The Good, the Bad, the Awful: Your Guide to Dining at Celebrity-Owned Restaurants

Stars expanding their name recognition is nothing new in the world of celebrity.

If they’re not the silver screen or the small screen, they’re putting their good name behind clothes, perfume, books, coffee, nail polish, and even business schools.

So it only seems natural that the celeb entrepreneur is also turning restaurateur.

But when you compare Jay-Z’s 40/40 Club and Lady Gaga’s Joanne Trattoria to Justin Timberlake’s Southern Hospitality and Moby’s TeaNY, just how does their fare… well… fare.

From NYC, Los Angeles, New Jersey, Boston, Chicago, Atlanta and San Diego, each city is different when it comes to grading and scoring. But one thing’s the same -- an eatery’s rating depends on how well it follows city and state food safety requirements including food handling, food temperature, personal hygiene and (everyone’s cringe-worthy favorite) vermin control.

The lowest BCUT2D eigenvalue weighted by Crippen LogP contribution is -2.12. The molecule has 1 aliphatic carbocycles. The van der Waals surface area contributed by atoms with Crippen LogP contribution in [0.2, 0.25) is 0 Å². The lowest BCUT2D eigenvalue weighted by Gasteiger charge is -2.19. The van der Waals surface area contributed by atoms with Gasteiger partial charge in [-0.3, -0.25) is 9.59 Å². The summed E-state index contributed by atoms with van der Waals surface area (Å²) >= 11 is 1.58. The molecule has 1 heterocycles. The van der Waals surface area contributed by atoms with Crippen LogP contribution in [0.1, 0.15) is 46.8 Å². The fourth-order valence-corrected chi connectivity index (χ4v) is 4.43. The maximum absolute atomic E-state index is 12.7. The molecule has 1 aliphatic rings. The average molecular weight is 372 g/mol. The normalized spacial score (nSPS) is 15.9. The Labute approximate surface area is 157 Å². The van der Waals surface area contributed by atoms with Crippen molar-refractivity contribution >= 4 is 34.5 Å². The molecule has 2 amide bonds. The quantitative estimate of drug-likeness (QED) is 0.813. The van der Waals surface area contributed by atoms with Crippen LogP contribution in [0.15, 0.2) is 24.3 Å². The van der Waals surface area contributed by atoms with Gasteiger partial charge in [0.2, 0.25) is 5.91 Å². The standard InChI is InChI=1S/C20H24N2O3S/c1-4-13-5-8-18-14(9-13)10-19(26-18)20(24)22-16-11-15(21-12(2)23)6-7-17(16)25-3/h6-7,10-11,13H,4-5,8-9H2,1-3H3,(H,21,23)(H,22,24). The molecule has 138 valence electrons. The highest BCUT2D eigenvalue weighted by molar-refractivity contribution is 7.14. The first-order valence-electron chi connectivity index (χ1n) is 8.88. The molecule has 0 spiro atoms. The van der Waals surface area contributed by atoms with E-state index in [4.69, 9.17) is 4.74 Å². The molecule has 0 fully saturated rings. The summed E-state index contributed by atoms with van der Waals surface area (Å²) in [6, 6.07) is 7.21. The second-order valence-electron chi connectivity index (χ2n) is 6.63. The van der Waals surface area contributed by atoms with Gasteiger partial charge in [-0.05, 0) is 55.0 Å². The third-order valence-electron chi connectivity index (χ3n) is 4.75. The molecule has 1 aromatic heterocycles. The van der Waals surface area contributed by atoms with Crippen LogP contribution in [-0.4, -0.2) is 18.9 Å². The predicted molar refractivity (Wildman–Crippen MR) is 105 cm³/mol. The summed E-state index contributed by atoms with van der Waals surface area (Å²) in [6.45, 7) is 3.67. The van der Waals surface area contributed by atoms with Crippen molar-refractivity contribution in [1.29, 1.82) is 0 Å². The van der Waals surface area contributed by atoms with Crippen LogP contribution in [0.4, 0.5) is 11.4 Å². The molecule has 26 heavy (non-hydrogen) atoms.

In NYC, the lower the score, the better the grade. (0 to 13 points = A, 14 to 27 = B, and 28 or more = C)

In L.A., it’s just the opposite. The higher the score, the higher the grade.

In Austin, if you score below 70, that means an inspector will pay you another surprise visit.

According to health officials in New Jersey, your restaurant is either satisfactory or unsatisfactory -- or you’re shut down.

In Green Bay, there’s no letter grade or pass/fail. But $150 for every time things aren’t cleaned up during re-inspection.

You get the idea.

So… are these A-listers making the grade when it comes to their restaurant health inspections?

Click through the CB! gallery above to take a peek at their report cards.

 

Discuss

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  • naoma
    naoma

    Loved the clips of the actors "then and now." They all are good looking -- even young.